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Niagara Counts 2021 PiT Count provides a snapshot of homelessness in Niagara

On March 23, 2021, Niagara Region, alongside agencies from Niagara’s Homelessness Servicing System, took part in the third annual Niagara Counts homelessness Point-in-Time (PiT) Count. The PiT Count provides a snapshot of homelessness at a single point in time and is a provincial and federal requirement that supports Built For Zero Canada (BFZ-C) objectives and A Home For All: Niagara’s 10-Year Housing and Homelessness Action Plan (HHAP).

Due to the COVID-19 pandemic, the PiT Count was modified by using community agency staff rather than volunteers and implemented enhanced COVID-19 safety measures, with nearly 70 agency staff supporting the event. Staff from the Fort Erie Native Friendship Centre and Niagara Regional Native Centre joined agency staff to support the count. Without the support of all agency staff and partners, this event would not have been possible so we would like to thank everyone for participating.

The results of the PiT Count were presented to the Public Health and Social Services Committee on June 15, 2021.

Pit Count key highlights
  • On March 23, 2021, at least 665 people were experiencing homelessness in Niagara compared to 625 in 2018. A total of 439 surveys were completed in the 2021 count. Of those 665 people, 121 were children aged 0-15 years, 76 were youth aged 16-24.
  • 79 per cent of respondents considered Niagara to be their home community
  • There has been a decrease in youth aged 16-24 experiencing homelessness, compared to 2018 (21.1 per cent), thanks to shelter diversion programs in Niagara
  • More respondents were staying in unsheltered locations or responded “I don’t know” when asked where they were staying overnight in the 2021 count vs. 2018 (47 vs. 20)
  • Nearly 1 in 4 (22.6 per cent) of respondents identified as Indigenous or having Indigenous ancestry. This continues to remain vastly disproportionate to the 2.8% of Niagara’s overall population with Indigenous identity. People with Indigenous identity and/or ancestry are dramatically overrepresented in the homeless population across the country.
  • In 2021, 66.3 per cent of respondents had a high school education or greater, compared to 61.5 per cent in 2018
  • In 2021, 24 per cent had experienced homelessness for the first time before 18 years of age compared to 36 per cent in 2018
  • Over the past year, 42 per cent of respondents had been homeless six or more months
  • The top five reasons given for most recent housing loss included:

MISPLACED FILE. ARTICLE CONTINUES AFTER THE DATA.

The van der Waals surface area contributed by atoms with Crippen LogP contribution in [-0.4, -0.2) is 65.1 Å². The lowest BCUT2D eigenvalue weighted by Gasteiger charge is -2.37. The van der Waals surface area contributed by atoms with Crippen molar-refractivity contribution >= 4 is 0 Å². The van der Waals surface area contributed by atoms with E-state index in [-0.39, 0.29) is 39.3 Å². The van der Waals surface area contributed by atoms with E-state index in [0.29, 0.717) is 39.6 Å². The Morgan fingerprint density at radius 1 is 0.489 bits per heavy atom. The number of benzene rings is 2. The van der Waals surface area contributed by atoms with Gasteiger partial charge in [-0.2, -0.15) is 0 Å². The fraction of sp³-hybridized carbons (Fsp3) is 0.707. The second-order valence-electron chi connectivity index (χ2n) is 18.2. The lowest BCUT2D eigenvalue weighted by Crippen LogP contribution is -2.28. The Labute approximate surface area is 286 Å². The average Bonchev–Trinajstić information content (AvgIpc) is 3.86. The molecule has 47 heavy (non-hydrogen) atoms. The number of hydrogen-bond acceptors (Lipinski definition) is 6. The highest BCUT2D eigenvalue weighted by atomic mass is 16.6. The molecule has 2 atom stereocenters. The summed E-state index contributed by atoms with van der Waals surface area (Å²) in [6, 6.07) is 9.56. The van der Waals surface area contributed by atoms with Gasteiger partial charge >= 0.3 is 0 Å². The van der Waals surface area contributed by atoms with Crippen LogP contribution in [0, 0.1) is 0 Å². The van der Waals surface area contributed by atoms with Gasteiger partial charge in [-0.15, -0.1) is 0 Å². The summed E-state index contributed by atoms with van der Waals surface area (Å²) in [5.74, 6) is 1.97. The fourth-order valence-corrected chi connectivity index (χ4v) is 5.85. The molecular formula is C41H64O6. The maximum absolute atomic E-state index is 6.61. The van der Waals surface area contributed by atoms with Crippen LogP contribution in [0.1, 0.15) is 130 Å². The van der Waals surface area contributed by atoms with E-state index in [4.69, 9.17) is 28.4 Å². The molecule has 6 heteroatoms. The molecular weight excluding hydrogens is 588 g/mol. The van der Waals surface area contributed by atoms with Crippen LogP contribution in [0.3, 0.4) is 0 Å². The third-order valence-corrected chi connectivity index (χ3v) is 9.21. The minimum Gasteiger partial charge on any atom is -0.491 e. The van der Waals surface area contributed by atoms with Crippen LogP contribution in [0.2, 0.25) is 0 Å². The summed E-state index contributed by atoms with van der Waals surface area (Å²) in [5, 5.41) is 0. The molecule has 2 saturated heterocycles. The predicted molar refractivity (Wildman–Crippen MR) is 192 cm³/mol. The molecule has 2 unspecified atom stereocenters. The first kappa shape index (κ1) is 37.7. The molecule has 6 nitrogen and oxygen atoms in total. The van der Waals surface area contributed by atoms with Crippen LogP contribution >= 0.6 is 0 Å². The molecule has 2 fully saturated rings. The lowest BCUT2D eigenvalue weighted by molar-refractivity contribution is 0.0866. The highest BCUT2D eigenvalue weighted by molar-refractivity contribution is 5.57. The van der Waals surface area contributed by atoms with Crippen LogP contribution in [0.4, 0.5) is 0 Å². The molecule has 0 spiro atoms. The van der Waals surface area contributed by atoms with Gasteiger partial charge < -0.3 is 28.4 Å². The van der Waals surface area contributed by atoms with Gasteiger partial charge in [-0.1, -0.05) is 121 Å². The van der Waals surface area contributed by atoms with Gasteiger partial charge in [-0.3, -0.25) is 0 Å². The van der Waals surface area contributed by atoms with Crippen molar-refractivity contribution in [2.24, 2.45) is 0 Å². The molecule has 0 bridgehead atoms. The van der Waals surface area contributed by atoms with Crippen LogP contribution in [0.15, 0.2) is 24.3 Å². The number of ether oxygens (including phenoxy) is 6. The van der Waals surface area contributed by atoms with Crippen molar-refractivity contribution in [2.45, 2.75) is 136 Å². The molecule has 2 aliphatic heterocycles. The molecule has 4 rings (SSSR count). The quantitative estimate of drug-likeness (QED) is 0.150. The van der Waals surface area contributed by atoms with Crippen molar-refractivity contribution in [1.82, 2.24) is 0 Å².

1. Financial hardship – 22.8 per cent
  2. Conflict with spouse/partner – 13.7 per cent
  3. Landlord/tenant conflict – 12.8 per cent
  4. Addiction or substance use – 11.6 per cent
  5. Unsafe housing conditions – 10.3 per cent

  • ​High rent costs and low income are the biggest challenges that a large majority of respondents continue to face in 2021
  • More than 60 per cent (compared to 53.9 percent in 2018) of respondents self-identified as having a mental health issue and 40.5 per cent (compared to 34.3 per cent in 2018) of respondents self-identified as having a substance use issue. While having a mental health or substance use issue doesn’t equate to experiencing or being at risk of experiencing homelessness, people experiencing homelessness are disproportionately affected by mental health and addictions issues. Often, the stress of being homeless may exacerbate a previous mental illness or substance use issue, and/or the difficulties of being homeless may encourage anxiety or depressive disorders.

Next steps

Niagara Region will continue to work with our Indigenous partners at the Fort Erie Native Friendship Centre and Niagara Regional Native Centre to host Indigenous magnet events later in the fall, pending provincial COVID-19 guidelines. These events offer additional insights to the experiences of homeless individuals who identify as Indigenous or having Indigenous ancestry and ensure they have the appropriate supports needed. Additionally, the information gathered from the 2021 PiT Count will be leveraged as we work with the community to determine priority groups for coordinated access. This data will also help us determine areas where more information is needed and allow the Region to incorporate that into our Homelessness Data Strategy, currently in development. The final report, including the outcomes of the Indigenous magnet event, is planned to be released late fall 2021. Visit our website for more information about Niagara Counts.


"The PiT Count allows us to capture a snapshot of homelessness in our community. By knowing who is experiencing chronic homelessness we are able to better provide programs and supports for people in need."
~ Director of Homelessness Services, Cathy Cousins
"I would like to thank Niagara Region staff, as well as the nearly 70 agency staff who supported the third annual Niagara Counts homelessness Point-in-Time Count, even in the midst of the COVID-19 pandemic. This event, and the data that comes out of it, is critical to improve the understanding, needs and circumstances of the people who are affected by homelessness in our community."
~ Regional Chair Jim Bradley

Media Inquiries

Peter Criscione
Niagara Region
905-980-6000 ext. 3747

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